McRea Settlers in United States in the 19th Century

  • Farquhar McRea, who arrived in New York in 1825
  • Christopher McRea, who arrived in Mississippi in 1836

McRea Settlers in Australia in the 19th Century

  • Catherine McRea, aged 27, arrived in South Australia in 1849 aboard the ship "Marion"
  • Alexander McRea, aged 48, arrived in South Australia in 1854 aboard the ship "James Fernie"
  • Mary McRea, aged 25, a dairy maid, arrived in South Australia in 1854 aboard the ship "James Fernie"

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Contemporary Notables of the name McRea (post 1700)


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Contemporary Notables of the name McRea (post 1700)



  • William S. McRea, American politician, Member of New York State Assembly from Delaware County, 1829
  • William Allison McRea, American politician, U.S. Attorney for the Middle District of Florida, 1827-28; U.S. Attorney for the Southern District of Florida, 1828-29

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Motto


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Motto



The motto was originally a war cry or slogan. Mottoes first began to be shown with arms in the 14th and 15th centuries, but were not in general use until the 17th century. Thus the oldest coats of arms generally do not include a motto. Mottoes seldom form part of the grant of arms: Under most heraldic authorities, a motto is an optional component of the coat of arms, and can be added to or changed at will; many families have chosen not to display a motto.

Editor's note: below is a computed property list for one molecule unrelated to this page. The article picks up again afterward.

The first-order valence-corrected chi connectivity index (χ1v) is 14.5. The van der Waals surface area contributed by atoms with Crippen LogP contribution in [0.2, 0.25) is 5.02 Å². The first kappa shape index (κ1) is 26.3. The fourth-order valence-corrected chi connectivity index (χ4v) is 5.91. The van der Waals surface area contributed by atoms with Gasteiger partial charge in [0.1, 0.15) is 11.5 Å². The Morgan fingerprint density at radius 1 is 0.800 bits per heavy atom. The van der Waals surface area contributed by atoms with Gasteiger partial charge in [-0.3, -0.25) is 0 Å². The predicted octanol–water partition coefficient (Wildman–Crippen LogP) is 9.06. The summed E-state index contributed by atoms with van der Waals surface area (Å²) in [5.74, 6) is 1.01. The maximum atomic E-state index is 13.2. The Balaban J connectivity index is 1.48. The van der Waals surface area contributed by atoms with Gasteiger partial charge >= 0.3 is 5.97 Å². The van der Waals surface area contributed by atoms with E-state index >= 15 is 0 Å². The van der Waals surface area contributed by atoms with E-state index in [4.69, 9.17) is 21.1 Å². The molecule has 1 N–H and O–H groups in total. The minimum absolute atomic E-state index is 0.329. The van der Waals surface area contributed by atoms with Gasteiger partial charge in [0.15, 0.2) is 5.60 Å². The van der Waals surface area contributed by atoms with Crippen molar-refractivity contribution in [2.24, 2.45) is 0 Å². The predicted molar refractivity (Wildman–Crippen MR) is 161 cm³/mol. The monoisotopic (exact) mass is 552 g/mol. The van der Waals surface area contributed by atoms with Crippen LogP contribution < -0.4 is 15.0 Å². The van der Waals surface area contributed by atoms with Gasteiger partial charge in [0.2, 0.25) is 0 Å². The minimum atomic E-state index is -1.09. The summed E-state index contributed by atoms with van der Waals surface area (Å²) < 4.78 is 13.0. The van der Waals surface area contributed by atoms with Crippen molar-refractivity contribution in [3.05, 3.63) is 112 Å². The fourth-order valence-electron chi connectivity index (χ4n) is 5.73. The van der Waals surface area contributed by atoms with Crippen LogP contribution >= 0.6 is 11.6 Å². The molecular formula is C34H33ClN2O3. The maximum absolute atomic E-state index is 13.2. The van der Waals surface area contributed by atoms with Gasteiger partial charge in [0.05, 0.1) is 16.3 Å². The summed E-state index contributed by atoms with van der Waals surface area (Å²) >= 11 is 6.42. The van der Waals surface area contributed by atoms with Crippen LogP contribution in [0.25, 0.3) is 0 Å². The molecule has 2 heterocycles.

Motto: Fortitudine
Motto Translation: With fortitude.


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McRea Family Crest Products


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McRea Family Crest Products




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See Also


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See Also




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Citations


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Citations



    Other References

    1. Markale, J. Celtic Civilization. London: Gordon & Cremonesi, 1976. Print.
    2. Hanks, Patricia and Flavia Hodges. A Dictionary of Surnames. Oxford: Oxford University Press, 1988. Print. (ISBN 0-19-211592-8).
    3. Innes, Thomas and Learney. Socts Heraldry A Practical Handbook on the Historical Principles and Modern Application of the Art of Science. London: Oliver and Boyd, 1934. Print.
    4. Burke, Sir Bernard. Genealogical and Heraldic History of the Landed Gentry Including American Families with British Ancestry 2 Volumes. London: Burke Publishing, 1939. Print.
    5. Magnusson, Magnus. Chambers Biographical Dictionary 5th edition. Edinburgh: W & R Chambers, 1990. Print.
    6. Adam, Frank. Clans Septs and Regiments of the Scottish Highlands 8th Edition. London: Bacon (G.W.) & Co, 1970. Print. (ISBN 10-0717945006).
    7. Burke, John Bernard Ed. The Roll of Battle Abbey. Baltimore: Genealogical Publishing. Print.
    8. Browning, Charles H. Americans of Royal Descent. Baltimore: Genealogical Publishing. Print.
    9. Browne, James. The History of Scotland it's Highlands, Regiments and Clans 8 Volumes. Edinburgh: Francis A Niccolls & Co, 1909. Print.
    10. Weis, Frederick Lewis, Walter Lee Sheppard and David Faris. Ancestral Roots of Sixty Colonists Who Came to New England Between 1623 and 1650 7th Edition. Baltimore: Genealogical Publishing, 1992. Print. (ISBN 0806313676).
    11. ...

    The McRea Family Crest was acquired from the Houseofnames.com archives. The McRea Family Crest was drawn according to heraldic standards based on published blazons. We generally include the oldest published family crest once associated with each surname.

    This page was last modified on 14 January 2016 at 09:05.